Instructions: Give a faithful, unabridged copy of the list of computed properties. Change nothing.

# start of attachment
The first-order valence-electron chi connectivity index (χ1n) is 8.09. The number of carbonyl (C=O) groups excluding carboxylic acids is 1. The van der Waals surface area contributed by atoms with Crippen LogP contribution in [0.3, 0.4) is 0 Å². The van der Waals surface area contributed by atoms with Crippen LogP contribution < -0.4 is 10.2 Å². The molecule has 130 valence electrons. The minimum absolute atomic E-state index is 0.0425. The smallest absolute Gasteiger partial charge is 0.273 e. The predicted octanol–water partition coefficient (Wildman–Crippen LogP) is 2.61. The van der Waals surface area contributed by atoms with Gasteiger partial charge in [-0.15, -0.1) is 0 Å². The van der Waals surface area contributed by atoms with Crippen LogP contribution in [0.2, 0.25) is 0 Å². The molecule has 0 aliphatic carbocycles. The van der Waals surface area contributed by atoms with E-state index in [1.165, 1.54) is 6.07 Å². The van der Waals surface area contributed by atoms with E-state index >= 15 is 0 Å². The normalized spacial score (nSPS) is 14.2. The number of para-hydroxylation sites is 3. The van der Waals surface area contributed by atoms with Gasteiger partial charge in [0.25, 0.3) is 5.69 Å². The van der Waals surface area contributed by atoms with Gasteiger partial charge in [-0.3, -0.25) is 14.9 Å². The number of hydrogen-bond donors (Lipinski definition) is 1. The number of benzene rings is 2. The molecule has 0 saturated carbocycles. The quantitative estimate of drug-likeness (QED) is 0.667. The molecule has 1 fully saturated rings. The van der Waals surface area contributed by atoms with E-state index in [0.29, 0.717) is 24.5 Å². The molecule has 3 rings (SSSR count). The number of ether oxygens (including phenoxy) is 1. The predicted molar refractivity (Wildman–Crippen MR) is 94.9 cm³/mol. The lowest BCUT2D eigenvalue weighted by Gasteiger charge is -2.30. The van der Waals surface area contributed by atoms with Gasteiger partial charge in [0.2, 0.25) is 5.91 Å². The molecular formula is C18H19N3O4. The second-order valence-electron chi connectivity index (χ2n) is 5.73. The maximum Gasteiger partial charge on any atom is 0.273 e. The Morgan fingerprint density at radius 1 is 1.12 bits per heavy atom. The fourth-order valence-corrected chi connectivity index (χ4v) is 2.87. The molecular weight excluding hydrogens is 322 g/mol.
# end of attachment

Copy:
The first-order valence-electron chi connectivity index (χ1n) is 8.09. The number of carbonyl (C=O) groups excluding carboxylic acids is 1. The van der Waals surface area contributed by atoms with Crippen LogP contribution in [0.3, 0.4) is 0 Å². The van der Waals surface area contributed by atoms with Crippen LogP contribution < -0.4 is 10.2 Å². The molecule has 130 valence electrons. The minimum absolute atomic E-state index is 0.0425. The smallest absolute Gasteiger partial charge is 0.273 e. The predicted octanol–water partition coefficient (Wildman–Crippen LogP) is 2.61. The van der Waals surface area contributed by atoms with Gasteiger partial charge in [-0.15, -0.1) is 0 Å². The van der Waals surface area contributed by atoms with Crippen LogP contribution in [0.2, 0.25) is 0 Å². The molecule has 0 aliphatic carbocycles. The van der Waals surface area contributed by atoms with E-state index in [1.165, 1.54) is 6.07 Å². The van der Waals surface area contributed by atoms with E-state index >= 15 is 0 Å². The normalized spacial score (nSPS) is 14.2. The number of para-hydroxylation sites is 3. The van der Waals surface area contributed by atoms with Gasteiger partial charge in [0.25, 0.3) is 5.69 Å². The van der Waals surface area contributed by atoms with Gasteiger partial charge in [-0.3, -0.25) is 14.9 Å². The number of hydrogen-bond donors (Lipinski definition) is 1. The number of benzene rings is 2. The molecule has 0 saturated carbocycles. The quantitative estimate of drug-likeness (QED) is 0.667. The molecule has 1 fully saturated rings. The van der Waals surface area contributed by atoms with E-state index in [0.29, 0.717) is 24.5 Å². The molecule has 3 rings (SSSR count). The number of ether oxygens (including phenoxy) is 1. The predicted molar refractivity (Wildman–Crippen MR) is 94.9 cm³/mol. The lowest BCUT2D eigenvalue weighted by Gasteiger charge is -2.30. The van der Waals surface area contributed by atoms with Gasteiger partial charge in [0.2, 0.25) is 5.91 Å². The molecular formula is C18H19N3O4. The second-order valence-electron chi connectivity index (χ2n) is 5.73. The maximum Gasteiger partial charge on any atom is 0.273 e. The Morgan fingerprint density at radius 1 is 1.12 bits per heavy atom. The fourth-order valence-corrected chi connectivity index (χ4v) is 2.87. The molecular weight excluding hydrogens is 322 g/mol.